Tienes identificacion, por favor?
Idalys handed me a card, and it wasn’t a license or a passport. I tried to disguise my excitement as I handled her proof of permission to legally reside in the U.S. I thought it was a euphemism, or some kind of legend that had evolved over the ages. But last Saturday I came to realize that green cards really are green.
Idalys was from Tijuana, Mexico, the card told me. I quickly punched in her numbers into the computer, confirmed that she was indeed registered for her free Thanksgiving meal, and sent her to the lady in the green apron.
Except that I don’t know the word for apron in Spanish.
Idalys was one of thousands of homeless or lower-income families in the Tampa Bay area that would receive food from Metropolitan Ministries this holiday season. And I was one of hundreds of volunteers who would help the well-oiled machine of goodwill to do its thing.
Marcel told me he hadn’t eaten in two days.
Jeanette, with her platinum blonde hair and well-groomed nails, asked me how old I thought she was. I skirted around the question with flattering clichés.
61. Don’t I look good for 61?
I got to hear all about Jeanette’s weight-loss journey, philosophies on diet and exercise, and how to take a good license photo.
Louis, a tall, athletic-looking father, approached my station with his children and wife in tow. He handed me his registration form and his ID. I punched in Louis’ number and asked him whether they wanted chicken or turkey. I punched in Laquanda’s number and tried to make eye contact with her. With eyes diverted, she may have eked out a smile from the left corner of her mouth. Still not sure about that. I punched in the numbers of the two boys, asked their grades and we talked about 3rd grade.
You’ve got FCAT coming up. You reading, right?
Yes, ma’am, Javonne politely replied.
And then that was it. Just four numbers. Louis, Laquanda, Javonne, Demetrius. But what about the stroller? And the little girl on Laquanda’s hip?
Louis, are those your children also?
Louis explained to me that he couldn’t find their socials when he was registering his family for the Thanksgiving meal. So, without social security cards, they don’t count. I excused myself for a minute (masking one’s shock became a much-needed skill) to check with the volunteer supervisor. Was this truly the case?
I had a hard time when I returned to my station, wanting to apologize to Louis, but not wanting to paint this generous ministry as Uncle Scrooge. I thought back to my days teaching in the ghetto. My training with Ruby Payne told me how hard it was for those in the culture of poverty to adhere to middle-class codes of paper.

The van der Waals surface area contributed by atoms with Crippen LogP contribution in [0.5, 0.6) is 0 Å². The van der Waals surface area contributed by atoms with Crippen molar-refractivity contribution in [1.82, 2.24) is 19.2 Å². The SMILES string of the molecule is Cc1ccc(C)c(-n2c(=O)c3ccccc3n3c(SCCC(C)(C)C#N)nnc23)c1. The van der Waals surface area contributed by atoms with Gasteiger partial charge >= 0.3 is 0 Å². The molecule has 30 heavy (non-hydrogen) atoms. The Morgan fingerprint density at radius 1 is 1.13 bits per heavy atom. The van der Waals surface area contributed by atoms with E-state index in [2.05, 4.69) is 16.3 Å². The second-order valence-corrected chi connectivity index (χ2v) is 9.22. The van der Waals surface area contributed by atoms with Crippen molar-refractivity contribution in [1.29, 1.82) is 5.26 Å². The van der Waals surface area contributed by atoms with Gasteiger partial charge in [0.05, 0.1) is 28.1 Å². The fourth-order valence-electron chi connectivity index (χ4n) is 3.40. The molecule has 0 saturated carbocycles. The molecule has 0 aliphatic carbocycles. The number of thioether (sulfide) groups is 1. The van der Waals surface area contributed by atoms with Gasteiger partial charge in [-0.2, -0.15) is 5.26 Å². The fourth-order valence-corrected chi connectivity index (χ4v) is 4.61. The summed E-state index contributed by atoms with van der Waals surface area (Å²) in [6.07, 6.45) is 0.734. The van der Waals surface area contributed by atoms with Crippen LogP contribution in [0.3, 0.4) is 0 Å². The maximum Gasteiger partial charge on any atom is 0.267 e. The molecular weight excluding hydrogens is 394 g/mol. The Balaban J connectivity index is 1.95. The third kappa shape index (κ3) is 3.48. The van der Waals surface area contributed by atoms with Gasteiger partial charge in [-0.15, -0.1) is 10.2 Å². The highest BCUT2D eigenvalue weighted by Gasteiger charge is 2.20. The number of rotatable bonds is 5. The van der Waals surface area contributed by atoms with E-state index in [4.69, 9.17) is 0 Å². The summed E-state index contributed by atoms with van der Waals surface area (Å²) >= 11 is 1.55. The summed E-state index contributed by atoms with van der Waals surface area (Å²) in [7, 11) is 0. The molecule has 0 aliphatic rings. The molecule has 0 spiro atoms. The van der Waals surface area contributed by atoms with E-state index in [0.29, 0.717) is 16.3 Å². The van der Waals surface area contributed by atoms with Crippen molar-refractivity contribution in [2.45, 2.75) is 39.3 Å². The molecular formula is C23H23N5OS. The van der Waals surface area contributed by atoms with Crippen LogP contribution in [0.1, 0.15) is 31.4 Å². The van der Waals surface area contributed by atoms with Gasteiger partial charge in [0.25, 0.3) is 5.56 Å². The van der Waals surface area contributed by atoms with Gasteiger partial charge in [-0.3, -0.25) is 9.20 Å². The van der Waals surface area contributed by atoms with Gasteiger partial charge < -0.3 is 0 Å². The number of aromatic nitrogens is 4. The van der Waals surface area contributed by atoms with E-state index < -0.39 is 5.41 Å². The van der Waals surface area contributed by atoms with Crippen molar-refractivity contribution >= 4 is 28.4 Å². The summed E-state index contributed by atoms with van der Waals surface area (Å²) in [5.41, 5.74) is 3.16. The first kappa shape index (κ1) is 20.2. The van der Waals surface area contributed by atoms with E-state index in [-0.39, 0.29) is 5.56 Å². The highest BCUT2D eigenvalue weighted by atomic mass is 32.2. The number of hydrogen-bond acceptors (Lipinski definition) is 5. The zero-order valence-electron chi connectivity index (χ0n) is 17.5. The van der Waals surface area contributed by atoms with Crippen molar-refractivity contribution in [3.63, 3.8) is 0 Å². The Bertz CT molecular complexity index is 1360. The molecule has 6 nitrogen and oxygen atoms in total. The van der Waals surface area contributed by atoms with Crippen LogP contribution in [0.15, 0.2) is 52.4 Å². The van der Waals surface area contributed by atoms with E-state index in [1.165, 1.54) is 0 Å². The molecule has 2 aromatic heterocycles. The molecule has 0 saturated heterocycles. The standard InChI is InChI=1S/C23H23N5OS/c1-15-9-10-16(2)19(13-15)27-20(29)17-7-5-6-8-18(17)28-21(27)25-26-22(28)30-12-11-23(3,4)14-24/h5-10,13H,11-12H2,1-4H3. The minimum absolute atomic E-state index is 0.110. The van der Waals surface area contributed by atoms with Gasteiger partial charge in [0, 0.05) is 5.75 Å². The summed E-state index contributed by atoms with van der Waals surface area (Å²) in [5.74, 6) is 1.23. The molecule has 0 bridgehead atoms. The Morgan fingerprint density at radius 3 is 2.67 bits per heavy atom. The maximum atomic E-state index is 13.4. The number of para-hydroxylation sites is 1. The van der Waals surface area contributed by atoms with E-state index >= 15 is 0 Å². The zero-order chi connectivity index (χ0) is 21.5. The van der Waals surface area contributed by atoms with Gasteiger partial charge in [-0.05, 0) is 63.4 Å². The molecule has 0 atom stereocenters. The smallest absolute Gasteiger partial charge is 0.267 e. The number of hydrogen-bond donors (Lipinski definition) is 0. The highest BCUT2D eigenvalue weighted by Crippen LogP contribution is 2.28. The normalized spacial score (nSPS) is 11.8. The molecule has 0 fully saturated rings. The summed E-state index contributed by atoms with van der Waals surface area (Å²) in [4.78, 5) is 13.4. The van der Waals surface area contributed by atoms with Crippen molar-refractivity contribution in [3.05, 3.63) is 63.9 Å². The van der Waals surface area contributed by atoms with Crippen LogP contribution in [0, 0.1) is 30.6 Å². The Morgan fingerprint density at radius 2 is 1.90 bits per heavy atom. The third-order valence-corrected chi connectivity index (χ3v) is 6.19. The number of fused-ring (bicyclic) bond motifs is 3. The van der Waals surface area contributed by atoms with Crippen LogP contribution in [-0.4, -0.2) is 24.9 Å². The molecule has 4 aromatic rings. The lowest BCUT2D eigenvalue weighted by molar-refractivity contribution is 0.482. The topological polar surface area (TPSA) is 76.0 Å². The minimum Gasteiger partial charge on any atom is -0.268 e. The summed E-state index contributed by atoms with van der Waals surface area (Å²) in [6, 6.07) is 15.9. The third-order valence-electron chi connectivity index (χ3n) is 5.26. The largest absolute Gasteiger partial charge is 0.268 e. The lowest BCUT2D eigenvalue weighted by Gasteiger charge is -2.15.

Louis graciously smiled and assured me he understood when I confirmed that we “couldn’t do anything” without his daughters’ socials. And then I sent Louis with his two official and two unofficial children on their way to the lady in the green apron.
Tabitha’s curly bobbed head barely made it over the work space of my station. When I looked up from the computer to greet her, I noticed a few tears pooled in the corners of her eyes. I set down her registration sheet and ID, and walked around the station to be near her. Nothing like comforting someone when there’s a splintery piece of plywood between the two of you.
I just get emotional about these things, Tabitha told me.
Well, do you need to talk to someone? Should I get someone for you?
No, I’m fine, she protested.
Tabitha blubbered something about a lady she just met in line that had battled cancer and was in remission. Something about her new friend’s courage. And to be honest, I was a little puzzled. I couldn’t figure exactly why Tabitha was emotional. I began punching in her numbers, having determined that she was Okay. Right about when I was supposed to usher her towards the green apron, Lady in Remission passed my station. Her frail frame was draped with a floral print dress. Another flower laden scarf was piled atop her head. She seemed to move in slow motion, but any discomfort was disguised by a flowy-like gracefulness. She embraced Tabitha as if they were childhood friends and thanked her for her help.
And off went the two. Both in need. And yet not too consumed with self to be unmoved by the other.
I just get emotional about these things.